I’ve been so amazed and delighted by how many people (other than me) are rooting for Feta. Thank you, everyone, for your kind words and encouragement!
We’re plugging away at our leg rubs and stretches, but I thought I’d use this post to show a little more about Feta herself, the cat behind the weird missing/messed-up legs.
First, as I’ve mentioned before, she is an incorrigible glutton and an utterly shameless scavenger. Even with a cone on!!!
She tries to steal my food.
She tries to steal the dog’s food – even if she has to limp her way into his pen to get it!
Not exactly a “speedy getaway,” but…
She even steals her own food – though, being a cat, she probably has limited understanding of “future selves” and the food she is taking from them.
She is also remarkably patient and kind – while I am tempted to add, “for a cat,” she is much, much more forgiving than my dog, so I don’t want to be species-ist in my description! In general, she loves people, and is willing to put up with a lot of questionable human behaviors.
For example, Halloween costumes.
Also, she has many handy uses around the house. Who needs Pillow when you can have Cat?
However, despite her peculiarities and unusually-gentle temperament, she is still very much a Cat, and enjoys the traditional passtimes of her people.
For example, boxes.
Climbing on things. (Also: being picky.)
Catnip!!!! And toys with catnip!!!! And more catnip!!!!! Anything with catnip!!!!!!
Toilet paper roll rings have been in the top 3 favorite toys of every single foster I’ve had, and Feta is no exception. Keeping it classy over here.
And, though she’s generally pretty lazy, she does – like most young cats – enjoy a good round of whappy-bitey-kicks with a good wand toy.
So, there you have it. A little peek into the (not actually very) secret life of Feta Cat. Tripawds – they’re just like us!! Watch out for future posts to get more physical therapy updates, a post on Feta’s super-duper-derpy faces, and how Feta gets along with other furry friends (including bonus cute kitten videos)!
We’ve been hard at work doing our exercises, and while it’s hard to document well since it takes two hands to really do them right, I wanted to at least attempt to show our progress.
We sent a video to the lovely tech who is helping us, and she is happy with how we’re doing so far! Good job, us!
About a week ago, she was still showing a lot of tenderness in her back, though Awesome Tech Jenn still thought it showed improvement compared to how she’d been at her consultation visit.
Her weight bearing practice was going well, though, and continues to improve!
When we practice, I’m scratching her back/butt to get her to really use her abs and her leg to hold good kitty posture, and also to force her to distribute more weight onto that back leg (as opposed to basically doing a handstand, which she prefers at this point) and also to use her muscles to keep maintain her balance. This also helps her back as well as the leg and hips.
As she’s getting better with this, I’m also scratching her back leg a little bit, in the “crook” of the “knee” of her stifle joint, to get her to flex that a bit more, too. We also do some gentle “bounces” where I very gently and carefully press down on her hips to get her to bend and flex a bit more while bearing weight on the leg.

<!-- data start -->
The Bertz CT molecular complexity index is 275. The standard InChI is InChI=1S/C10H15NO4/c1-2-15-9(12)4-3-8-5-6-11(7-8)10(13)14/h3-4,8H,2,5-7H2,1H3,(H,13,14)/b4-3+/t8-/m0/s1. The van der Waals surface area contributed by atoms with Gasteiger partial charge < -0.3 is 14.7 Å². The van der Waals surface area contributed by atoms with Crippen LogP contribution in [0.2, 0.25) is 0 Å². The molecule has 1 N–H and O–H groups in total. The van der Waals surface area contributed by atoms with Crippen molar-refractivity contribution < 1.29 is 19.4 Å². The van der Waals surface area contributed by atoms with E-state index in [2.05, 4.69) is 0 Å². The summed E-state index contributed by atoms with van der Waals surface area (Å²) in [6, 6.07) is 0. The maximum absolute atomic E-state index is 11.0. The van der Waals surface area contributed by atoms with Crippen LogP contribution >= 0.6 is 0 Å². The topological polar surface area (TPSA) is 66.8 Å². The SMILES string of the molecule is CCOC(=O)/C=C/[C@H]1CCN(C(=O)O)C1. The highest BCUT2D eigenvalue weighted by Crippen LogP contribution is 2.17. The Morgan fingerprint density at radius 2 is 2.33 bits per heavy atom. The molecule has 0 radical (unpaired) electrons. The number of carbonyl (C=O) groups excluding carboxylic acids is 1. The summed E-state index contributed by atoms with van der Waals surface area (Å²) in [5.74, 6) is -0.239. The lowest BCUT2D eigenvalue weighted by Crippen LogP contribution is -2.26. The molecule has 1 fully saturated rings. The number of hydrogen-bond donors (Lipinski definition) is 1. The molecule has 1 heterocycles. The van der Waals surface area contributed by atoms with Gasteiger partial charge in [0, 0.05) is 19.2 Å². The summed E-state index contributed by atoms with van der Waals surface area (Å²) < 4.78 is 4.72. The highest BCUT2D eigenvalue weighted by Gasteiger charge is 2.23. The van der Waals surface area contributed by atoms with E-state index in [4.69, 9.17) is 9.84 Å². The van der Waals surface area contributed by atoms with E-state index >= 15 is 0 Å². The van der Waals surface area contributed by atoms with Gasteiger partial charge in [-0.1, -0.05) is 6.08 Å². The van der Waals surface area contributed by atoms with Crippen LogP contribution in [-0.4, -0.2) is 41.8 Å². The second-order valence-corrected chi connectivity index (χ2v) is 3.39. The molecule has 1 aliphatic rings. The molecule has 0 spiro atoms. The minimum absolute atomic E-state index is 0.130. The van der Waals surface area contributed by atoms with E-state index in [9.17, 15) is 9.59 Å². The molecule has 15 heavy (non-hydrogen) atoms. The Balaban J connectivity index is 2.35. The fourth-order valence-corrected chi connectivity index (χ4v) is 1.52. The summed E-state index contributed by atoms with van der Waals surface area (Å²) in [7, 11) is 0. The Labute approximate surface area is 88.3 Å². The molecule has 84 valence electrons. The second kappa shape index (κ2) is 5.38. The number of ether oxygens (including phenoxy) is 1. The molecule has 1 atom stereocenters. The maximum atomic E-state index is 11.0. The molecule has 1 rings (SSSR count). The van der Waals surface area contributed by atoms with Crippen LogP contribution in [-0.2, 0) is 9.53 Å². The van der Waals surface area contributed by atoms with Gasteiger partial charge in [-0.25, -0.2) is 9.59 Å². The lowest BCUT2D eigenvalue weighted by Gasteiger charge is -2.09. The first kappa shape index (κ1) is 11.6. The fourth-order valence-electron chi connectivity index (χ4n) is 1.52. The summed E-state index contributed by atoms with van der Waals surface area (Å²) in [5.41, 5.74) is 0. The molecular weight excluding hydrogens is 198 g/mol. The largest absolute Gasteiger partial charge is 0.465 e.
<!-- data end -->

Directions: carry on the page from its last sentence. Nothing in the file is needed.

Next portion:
She tends to want to bend only in her hock, to the point that it’s all the way down on the ground, so I’m really trying to encourage her to bend that stiff stifle joint as well.
We’ve been working very diligently with her leg stretches, working on them at least 2x/day. Doing short but frequent sessions is really important for healing – keep at it too long and you stress both the leg and the cat, and push it too hard and you could get a lot of inflammation that is actually counter-productive. Gentle and consistent is best. And remember, the more relaxed the animal, the better stretching and movement you’re going to get! Keep it gentle and positive!
You can see our massaging and stretching from last week here (note: it may look like I am squeezing or forcing her, but while it’s important to be firm, always err on the side of being gentle! I am holding her leg with a loose hand, and mostly gently applying pressure with the flat of my hand):
Then today, I took some more video to show her progress – you can tell she is still quite stiff, but look how much more bend we’re getting! And how much more comfortable she seems!
I’ve found that letting her lie down with the stiff leg dangling off my lap down towards the ground is a great way to get a relaxing passive stretch. Works great on humans, too! (Some variation of this was very helpful for me when I was recovering from broken ribs! Although my PT had me doing it with the top leg dangling down and the bottom leg bent upwards.)
To get the “bicycling” movement, we start by loosening and working on the stifle, then very gently combine it with the easier hock flexing. In general, you start at the top, loosening the hip, then the stifle, then the hock, then the ankle, before you expect them all to start moving together.
This type of healing and strengthening is not a quick process, so we’re going to just keep on doing what we’re doing and hoping for continued gradual improvements. It will likely be a long time yet before she’s really using that leg voluntarily (she is quite lazy, and won’t want to use it until it’s easy) but the more we get it loose and strong, the sooner that day will come!
Thanks to all her fans for your encouragement as we trudge along through this process!